I can tell you specifically when it happened. The moment I fell deeply in love with cars. It was the summer before grade ten, half a year before I could even apply for a driver’s licence.
The Ginetta G40 R is not your average sports car, and, I think it fair to say, carries more than the weight of a hopeful profit margin on its shoulders. Indeed, the future of Ginetta as a road car manufacturer may indeed hinge on the success of both the G40 and the G60 as road cars, both soon to be released and as seen here, and in near production ready form.
We have a problem. As of last week BMW UK had already sold more than 2/3rds of their 1 Series M Coupe allocation, and unless the new M5 really pulls a rabbit out of a hat, this innocuous-looking entry-level M car is probably the best car BMW have produced in nearly a decade.
SkiddMark reader Andrew Mulholland was one of the first customers to view BMW’s new 1 Series M Coupe when he joined us at our photoshoot last Thursday. He got the chance after responding to one of my tweets a few weeks ago (you can follow us at @DriversRepublic), offering a reader the chance to meet BMW’s new M car, and it took him all of about 3 seconds to accept the invitation when asked!
It feels like we’ve been waiting an eternity to see BMW’s newest M-car set free of its body mask and released on the road. We’ll have to wait a little longer before it can be driven, so today is all about drinking in its muscular lines, discovering all of its unique M-features and describing what it’s really like to see for the first time.
It seems fortuitous that BMW chose a snowy Austria for the UK launch of its new 2011 X3, in fact the timing couldn’t have been any more perfect. As I write this, much of the UK is gripped by the most wintry November conditions in recent memory, Ideal for the four-wheel-drive SUV sector that BMW has targeted with its X3. But of course four-wheel-drive is only as useful as the traction available to a car’s tyres, so BMW also chose last week’s X3 launch to reveal its new range of winter-tyre packages available on all BMW and MINI models.
We’ve been spending some time this week in BMW’s 335i, fitted with the full catalogue of BMW Performance upgrades. Our initial plan was to use it as an ice-breaker for our interview with Lincolnshire racer Jack Harvey – runner-up in this year’s Formula BMW Europe Championship – but we decided to hang on to it for a few days to find out whether the BMW Performance range adds a worthwhile boost to the 300 bhp 335i’s repertoire.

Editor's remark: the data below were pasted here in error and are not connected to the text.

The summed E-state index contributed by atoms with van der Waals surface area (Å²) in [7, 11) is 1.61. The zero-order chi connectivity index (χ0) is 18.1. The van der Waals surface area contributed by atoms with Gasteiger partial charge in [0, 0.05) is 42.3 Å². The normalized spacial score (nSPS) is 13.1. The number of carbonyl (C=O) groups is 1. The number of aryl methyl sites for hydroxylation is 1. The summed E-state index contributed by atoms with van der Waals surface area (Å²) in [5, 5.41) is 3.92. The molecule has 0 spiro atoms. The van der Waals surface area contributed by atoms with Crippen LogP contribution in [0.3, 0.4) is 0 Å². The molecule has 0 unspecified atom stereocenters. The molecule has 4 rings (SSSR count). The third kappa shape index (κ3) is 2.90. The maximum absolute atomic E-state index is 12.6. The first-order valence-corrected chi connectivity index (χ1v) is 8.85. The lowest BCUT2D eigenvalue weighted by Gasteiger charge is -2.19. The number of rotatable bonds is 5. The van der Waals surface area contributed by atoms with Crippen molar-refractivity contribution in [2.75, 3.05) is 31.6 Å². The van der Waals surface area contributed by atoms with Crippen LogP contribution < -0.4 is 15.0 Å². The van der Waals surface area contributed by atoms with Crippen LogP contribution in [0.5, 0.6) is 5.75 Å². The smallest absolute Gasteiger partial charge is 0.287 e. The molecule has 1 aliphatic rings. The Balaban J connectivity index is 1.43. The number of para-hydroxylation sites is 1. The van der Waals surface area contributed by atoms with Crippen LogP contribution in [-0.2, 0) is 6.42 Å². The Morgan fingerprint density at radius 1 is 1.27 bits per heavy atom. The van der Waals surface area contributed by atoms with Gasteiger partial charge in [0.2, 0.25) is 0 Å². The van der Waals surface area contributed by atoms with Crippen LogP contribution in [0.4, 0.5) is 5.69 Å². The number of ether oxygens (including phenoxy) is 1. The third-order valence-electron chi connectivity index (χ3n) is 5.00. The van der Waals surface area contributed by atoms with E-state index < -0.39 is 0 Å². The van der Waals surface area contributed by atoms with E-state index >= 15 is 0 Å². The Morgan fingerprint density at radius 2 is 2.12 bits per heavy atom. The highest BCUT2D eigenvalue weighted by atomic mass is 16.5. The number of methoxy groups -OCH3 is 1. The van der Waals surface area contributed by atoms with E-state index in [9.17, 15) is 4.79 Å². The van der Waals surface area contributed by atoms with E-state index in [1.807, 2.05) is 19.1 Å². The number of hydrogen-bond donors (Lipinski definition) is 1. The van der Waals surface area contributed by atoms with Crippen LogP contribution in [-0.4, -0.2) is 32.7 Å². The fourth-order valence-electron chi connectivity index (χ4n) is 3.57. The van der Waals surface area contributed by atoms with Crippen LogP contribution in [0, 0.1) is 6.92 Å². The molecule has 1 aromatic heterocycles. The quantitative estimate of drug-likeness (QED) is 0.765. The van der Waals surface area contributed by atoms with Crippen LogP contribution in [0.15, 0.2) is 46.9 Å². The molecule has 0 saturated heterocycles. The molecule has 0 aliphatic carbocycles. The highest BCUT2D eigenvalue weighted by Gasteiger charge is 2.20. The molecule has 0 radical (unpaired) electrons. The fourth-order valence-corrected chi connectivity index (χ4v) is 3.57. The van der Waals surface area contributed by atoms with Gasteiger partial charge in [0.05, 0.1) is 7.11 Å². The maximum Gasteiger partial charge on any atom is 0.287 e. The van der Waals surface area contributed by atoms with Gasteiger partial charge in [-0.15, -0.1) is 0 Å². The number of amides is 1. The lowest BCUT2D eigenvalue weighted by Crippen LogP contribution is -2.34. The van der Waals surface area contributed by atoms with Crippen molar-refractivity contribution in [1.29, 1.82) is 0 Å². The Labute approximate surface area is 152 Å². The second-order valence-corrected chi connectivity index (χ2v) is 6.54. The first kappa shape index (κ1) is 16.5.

Last month we asked the question, “Volvo’s S60 – Is It Naughty Enough?”, as we reviewed Volvo’s Naughty campaign used to launch the new S60 and V60 saloon and estate.
When examining the vast array of videos, microsites and social media content we concluded that there was simply too much – the average viewer neither has the time nor the interest to wade through 24 videos (now 26 including the recent V60 promotions) and such dilution of their focus can subsequently undermine sharing on social media channels as our brief analysis of the views and shares appears to prove.
The transformation is almost complete and judging by its latest models, Jaguar have a strong future ahead.
“It doesn’t know what it’s trying to be, what’s it meant to be? Too schizophrenic for me.” These are the words of a fellow scribe who has also just spent the last 90 minutes in the East Midlands countryside driving Honda’s new hybrid offering – the CR-Z.
I personally don’t agree with this assessment, though even Honda themselves admit there’s no real competitor to its Honda Insight successor. Nevertheless, curious and intrigued by a car whose chassis designer claimed the Elise partly inspired the CR-Z, I popped along a week ahead of its UK launch to see what all the hype was about.
We meet with Dr Kay Segler, President of M GmbH and ask him about the future of BMW’s M-cars.
The 7-series has always baffled me. BMW’s 5-series is large enough for most uses and yet still cossets and indulges its driver and passengers.